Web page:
The Washington Post Co. reported a 12.7 percent decline in second-quarter profits yesterday and predicted its earnings this year will fall below 1985's results.
"The lackluster economy now forecast for the second half of the year will probably have an adverse impact on Newsweek advertising revenues," the communications company said. "As a result, it appears unlikely the company will surpass 1985's pro forma earnings per share excluding certain gains , after absorbing the dilution from the Capitol Cities cable acquisition."
The Post company reported revenue for the second quarter of $313.3 million and profits of $30.4 million ($2.37 a share) versus $284.3 million and $34.8 million ($2.66) in the same period last year. For the first six months, the company earned $42.8 million ($3.33) on revenue of $590 million, compared with profits of $59.7 million ($4.41) on revenue of $527.9 million in the first half of 1985.
The company said the 1986 results included a gain of $1.9 million (15 cents) from the adoption of a pension accounting rule. The 1985 first-half results included a gain of $12.2 million (90 cents) from the sale of various cellular telephone and SportsChannel interests.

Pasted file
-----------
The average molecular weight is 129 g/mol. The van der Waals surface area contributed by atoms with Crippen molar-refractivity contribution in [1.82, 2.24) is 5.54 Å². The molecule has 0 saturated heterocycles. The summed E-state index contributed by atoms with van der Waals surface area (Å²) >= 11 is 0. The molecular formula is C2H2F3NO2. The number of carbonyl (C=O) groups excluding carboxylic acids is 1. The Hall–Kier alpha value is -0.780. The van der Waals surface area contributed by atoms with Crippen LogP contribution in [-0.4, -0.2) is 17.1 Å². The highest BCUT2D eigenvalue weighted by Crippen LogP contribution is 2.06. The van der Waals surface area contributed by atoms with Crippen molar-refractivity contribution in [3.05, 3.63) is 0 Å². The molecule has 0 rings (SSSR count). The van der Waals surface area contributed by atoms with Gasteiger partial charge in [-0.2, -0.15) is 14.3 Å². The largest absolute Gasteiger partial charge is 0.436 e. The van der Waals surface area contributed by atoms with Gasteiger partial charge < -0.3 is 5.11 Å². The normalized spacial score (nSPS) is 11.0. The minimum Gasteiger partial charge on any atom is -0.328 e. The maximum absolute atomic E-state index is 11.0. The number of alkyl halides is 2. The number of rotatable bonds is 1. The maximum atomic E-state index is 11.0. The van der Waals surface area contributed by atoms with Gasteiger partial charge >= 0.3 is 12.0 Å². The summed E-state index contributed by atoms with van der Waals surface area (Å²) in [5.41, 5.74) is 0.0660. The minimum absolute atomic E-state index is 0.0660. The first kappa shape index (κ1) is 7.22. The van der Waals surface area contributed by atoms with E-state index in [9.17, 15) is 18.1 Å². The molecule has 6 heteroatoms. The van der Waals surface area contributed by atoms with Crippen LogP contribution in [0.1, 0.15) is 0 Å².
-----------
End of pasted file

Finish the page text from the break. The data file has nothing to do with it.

Newspaper division revenue increased 5 percent in the second quarter and 4 percent in the first half of 1986 compared with the same period last year. Washington Post advertising rose to 1.423 million inches in the second quarter from 1.414 million inches, but for the first half was down to 2.682 million from 2.686 million last year.
Newsweek's revenue declined 3 percent in the second quarter and domestic advertising decreased to 634 pages from 722 pages last year. In the first six months of 1986, domestic advertising revenue rose 1 percent, while advertising pages fell to 1,192 from 1,272 in 1985.
Post-Newsweek television stations' revenue was up 3 percent in the second quarter and 5 percent in the first half of 1986, while the new cable television properties contributed $20 million in revenue in the second quarter and $40 million in the first half of 1986.
Earnings from affiliated companies, which amounted to only $81,000 in the second quarter last year, increased to $2.7 million this year and for the first half totaled $4.7 million, versus a loss of $67,000 in the first half of 1985. The gain was attributed to improved results from the company's newsprint operations and lower SportsChannel losses.